Ted Reflects On Osti Origin

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By DAVID BRASCH 

HE\’S 93 years old, lives on his own not far from the NSW country town of Cootamundra and has a lifetime of greyhound racing history few can boast. 

Ted Doss is the man behind establishing the famed Osti damline, one that has stood the test of time since he paid four pounds back in 1962 for a pup who he would name Silky Echo. 

Not that Ted keeps any interest in racing these days. 

\”I\’ve never been a punter, so just watching races without having my own dogs racing was never going to keep me interested,\” he told Chase Newspaper. 

Arthritis keeps Ted laid low these days. 

He finds it difficult to get helpers to even cut his lawn. He hasn\’t been happy at all since they took my driver\’s licence off me. 

\”A couple of women come out and check on me every week,\” he says. 

A recent stint in Wagga hospital when I thought I was gone was merely a hiccup along the way. 

But there is no way Ted Doss is going to complain. He\’s lived a wonderful life, he says, and even though his memory is fading about specifics, he can still bask in the glory that he has been one of the greatest breeders of greyhounds this country has seen. 

\”My son Barry comes over from Orange at least once a month to see me, and his school mate Ashley Dwyer has stayed in touch all the time,\” said Ted. 

That four-pound purchase, Silky Echo, became something else. 

“I had raced a dog called Oshkosh, who was out of a bitch called Bright Babs,” said Ted. “He was a pretty smart country dog, but he only ever raced in the country. My brother-in-law owned the dog.” 

As luck would have it, Bright Babs’ owner Jack Bentley happened up from Victoria with a car full of dogs in 1962 and Ted decided he would buy a pup from a litter Jack had by The Warrigal-Bright Babs. 

The Warrigal had at one time won 12 straight while racing around the Young area. 

“I can remember going over to see the pups and they were in a chook pen, with dogs of all ages,” said Ted. 

He paid four pound ($8) for the red fawn and white bitch. “Jack wanted five pound ($10) but I told him four pound was all I could afford,” said Ted. “When I handed him a five pound note he complained, but I said I’d borrowed the money from a mate and needed to give him back the other pound.” 

Ted Doss took the pup home and called her Silky Echo. 

“She won 12 races, but could not run further than 400 metres, in fact nine of those wins were over 298 metres.” 

Who would have thought that bitch would produce some of the best stayers this land has seen, and within one and two generations. 

When Silky Echo retired, Ted put her to Smart Conjuror, who was trained in Junee by Jack Roedecker. 

Smart Conjuror won the 1962 Maiden Thousand in Hobart. 

The Smart Conjuror-Silky Echo litter produced quality bitches like Little Gorgeous, Classy Echo and June Affair.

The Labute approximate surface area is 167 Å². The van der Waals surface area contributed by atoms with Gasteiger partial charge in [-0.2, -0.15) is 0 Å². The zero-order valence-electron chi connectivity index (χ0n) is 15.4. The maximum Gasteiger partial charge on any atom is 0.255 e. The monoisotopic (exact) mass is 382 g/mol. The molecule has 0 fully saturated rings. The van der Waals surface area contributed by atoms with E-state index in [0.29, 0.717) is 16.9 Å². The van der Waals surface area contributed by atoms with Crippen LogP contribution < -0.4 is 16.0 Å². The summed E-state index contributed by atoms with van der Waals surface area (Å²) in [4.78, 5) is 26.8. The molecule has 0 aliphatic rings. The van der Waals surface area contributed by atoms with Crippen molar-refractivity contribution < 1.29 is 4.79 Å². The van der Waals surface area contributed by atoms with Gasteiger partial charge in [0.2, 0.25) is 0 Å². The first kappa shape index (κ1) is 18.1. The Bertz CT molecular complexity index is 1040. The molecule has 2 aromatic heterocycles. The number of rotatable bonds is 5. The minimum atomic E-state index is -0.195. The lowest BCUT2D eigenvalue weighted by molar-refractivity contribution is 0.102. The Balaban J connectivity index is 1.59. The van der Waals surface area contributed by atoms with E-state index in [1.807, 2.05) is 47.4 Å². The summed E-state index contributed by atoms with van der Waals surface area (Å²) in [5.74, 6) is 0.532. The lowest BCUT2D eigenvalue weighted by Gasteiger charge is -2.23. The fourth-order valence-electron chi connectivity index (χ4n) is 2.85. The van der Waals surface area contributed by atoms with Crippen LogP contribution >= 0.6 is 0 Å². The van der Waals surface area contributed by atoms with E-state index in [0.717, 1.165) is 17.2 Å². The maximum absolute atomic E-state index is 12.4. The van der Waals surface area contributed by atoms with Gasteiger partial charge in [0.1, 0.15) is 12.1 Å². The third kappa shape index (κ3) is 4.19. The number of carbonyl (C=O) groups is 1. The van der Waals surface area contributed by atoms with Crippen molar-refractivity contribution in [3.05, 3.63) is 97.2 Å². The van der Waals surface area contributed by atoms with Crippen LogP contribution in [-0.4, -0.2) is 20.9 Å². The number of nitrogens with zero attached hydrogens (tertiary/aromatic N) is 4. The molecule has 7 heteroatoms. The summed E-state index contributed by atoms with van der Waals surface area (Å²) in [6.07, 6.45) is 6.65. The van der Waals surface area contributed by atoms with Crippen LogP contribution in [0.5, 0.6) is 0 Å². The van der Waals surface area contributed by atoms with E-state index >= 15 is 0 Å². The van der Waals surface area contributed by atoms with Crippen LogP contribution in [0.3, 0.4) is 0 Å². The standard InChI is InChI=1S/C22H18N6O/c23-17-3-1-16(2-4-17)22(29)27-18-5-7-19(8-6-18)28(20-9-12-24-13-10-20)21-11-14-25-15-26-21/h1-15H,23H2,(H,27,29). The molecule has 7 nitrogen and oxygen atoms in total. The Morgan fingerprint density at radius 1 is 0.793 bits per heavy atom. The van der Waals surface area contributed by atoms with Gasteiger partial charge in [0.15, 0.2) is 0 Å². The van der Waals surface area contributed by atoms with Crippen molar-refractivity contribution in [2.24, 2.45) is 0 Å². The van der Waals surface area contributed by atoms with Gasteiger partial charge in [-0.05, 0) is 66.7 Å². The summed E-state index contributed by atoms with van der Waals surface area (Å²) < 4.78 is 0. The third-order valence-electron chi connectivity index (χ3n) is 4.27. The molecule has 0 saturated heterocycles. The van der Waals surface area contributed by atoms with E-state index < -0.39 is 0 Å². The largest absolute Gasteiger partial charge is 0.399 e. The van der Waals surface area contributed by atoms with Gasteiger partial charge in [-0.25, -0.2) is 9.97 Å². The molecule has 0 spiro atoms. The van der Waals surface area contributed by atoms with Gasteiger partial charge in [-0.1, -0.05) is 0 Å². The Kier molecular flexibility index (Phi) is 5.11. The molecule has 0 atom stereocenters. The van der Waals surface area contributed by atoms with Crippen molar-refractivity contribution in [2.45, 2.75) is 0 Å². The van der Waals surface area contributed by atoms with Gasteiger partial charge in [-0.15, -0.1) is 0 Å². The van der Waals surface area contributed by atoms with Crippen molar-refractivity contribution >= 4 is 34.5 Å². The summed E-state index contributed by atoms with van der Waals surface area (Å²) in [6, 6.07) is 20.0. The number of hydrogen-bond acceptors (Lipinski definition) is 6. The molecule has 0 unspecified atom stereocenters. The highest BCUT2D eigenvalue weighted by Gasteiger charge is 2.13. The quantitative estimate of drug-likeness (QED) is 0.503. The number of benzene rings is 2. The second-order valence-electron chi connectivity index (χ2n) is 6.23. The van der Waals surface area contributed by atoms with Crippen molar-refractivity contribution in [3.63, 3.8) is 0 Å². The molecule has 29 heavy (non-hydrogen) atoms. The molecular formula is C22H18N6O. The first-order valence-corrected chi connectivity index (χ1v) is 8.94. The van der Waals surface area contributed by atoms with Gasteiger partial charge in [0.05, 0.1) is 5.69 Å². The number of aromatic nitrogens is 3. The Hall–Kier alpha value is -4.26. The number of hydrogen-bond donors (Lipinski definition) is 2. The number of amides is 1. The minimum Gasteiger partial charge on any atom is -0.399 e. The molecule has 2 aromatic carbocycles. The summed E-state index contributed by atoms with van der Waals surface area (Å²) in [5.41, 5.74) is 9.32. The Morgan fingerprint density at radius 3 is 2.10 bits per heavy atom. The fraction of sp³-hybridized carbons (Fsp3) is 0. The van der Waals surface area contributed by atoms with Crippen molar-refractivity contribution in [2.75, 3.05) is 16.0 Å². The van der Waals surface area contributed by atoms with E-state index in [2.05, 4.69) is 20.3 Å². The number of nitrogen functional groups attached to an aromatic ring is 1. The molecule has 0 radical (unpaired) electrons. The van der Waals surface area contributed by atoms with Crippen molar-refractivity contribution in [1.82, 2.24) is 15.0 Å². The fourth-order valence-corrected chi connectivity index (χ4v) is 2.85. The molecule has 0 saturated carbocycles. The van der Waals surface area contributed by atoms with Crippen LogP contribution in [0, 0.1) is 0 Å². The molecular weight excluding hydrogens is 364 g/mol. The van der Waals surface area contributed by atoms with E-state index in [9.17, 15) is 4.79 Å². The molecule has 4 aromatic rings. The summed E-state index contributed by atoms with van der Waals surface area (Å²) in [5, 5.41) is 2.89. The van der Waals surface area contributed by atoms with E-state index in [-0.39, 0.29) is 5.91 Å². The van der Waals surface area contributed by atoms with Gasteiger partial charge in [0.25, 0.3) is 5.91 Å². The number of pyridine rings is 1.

“Little Gorgeous and Classy Echo could really run,” said Ted. “They made top grade and Little Gorgeous was one of the best of her time, winning in town, as did Classy Echo.” 

It was just the boost the damline needed. 

When Little Gorgeous went to stud, Ted put her to the champion of the time Benjamin John. Among the litter were the fabulous stayers Fantasy Lady and Osti Too. 

“They were the best stayers of their time,” said Ted. “Fantasy Lady was probably the better. She was a great bitch at Wentworth Park, while Osti Too was a wide runner and best at Harold Park.” 

Today, Ted regrets that Fantasy Lady did not produce as he expected. 

He has no such regrets with Osti Too. 

Fifty-plus years later, the Osti damline is still dominant. 

Ted spent 40 years breeding and rearing greyhounds on a 20-acre property at Wallendbeen in NSW. He has since moved to his current home on eight acres not far away. 

He says he has no complaints about life. 

\”I should have made a lot more money out of dogs,\” he says. \”But I can\’t complain.\” 

While he gets only occasional visitors these days, his life cheered up when Alfie Hayes came from Matraville to visit a few months ago. 

\”Alfie had two of the best stayers in the land at one time,\” said Ted. \”Travel Rev was his champion. 

\”He called in to see me and it was great to catch up with him.\” 

He calls AFL and greyhound legend Tony Lockett a close friend. 

\”Tony would often call in and stay overnight with me,\” said Ted. 

He is particularly proud of the fact Osti Too has been inducted into the NSW Greyhound Hall of Fame. 

But he still says Travel Rev is the best stayer he has ever seen, better even than the immortal Zoom Top. 

\”I raced Zoom Top one night with Classy Echo and she was old and nearly finished racing,\” said Ted. \”Zoom Top beat my bitch a half length.\” 

He has always been definite about breeding greyhounds and says a broodbitch had to be able to run before he would use her at stud. But adds that rearing is everything. 

\”Fifty percent of the secret to success is in the feeding and rearing of pups,” said Ted. “The secret is in the running. Pups should run from the time they come out of the whelping box. 

“Believe me, pups cannot do enough galloping,” he said. 

Ted Doss got his first greyhound when he was 14. 

It is difficult today to find a greyhound in Australia without at least some Osti blood running through its veins. The success of Brett Lee and his champion sons Where\’s Pedro and Hallucinate, as well as Crash in Ireland, will keep that going for years to come. 

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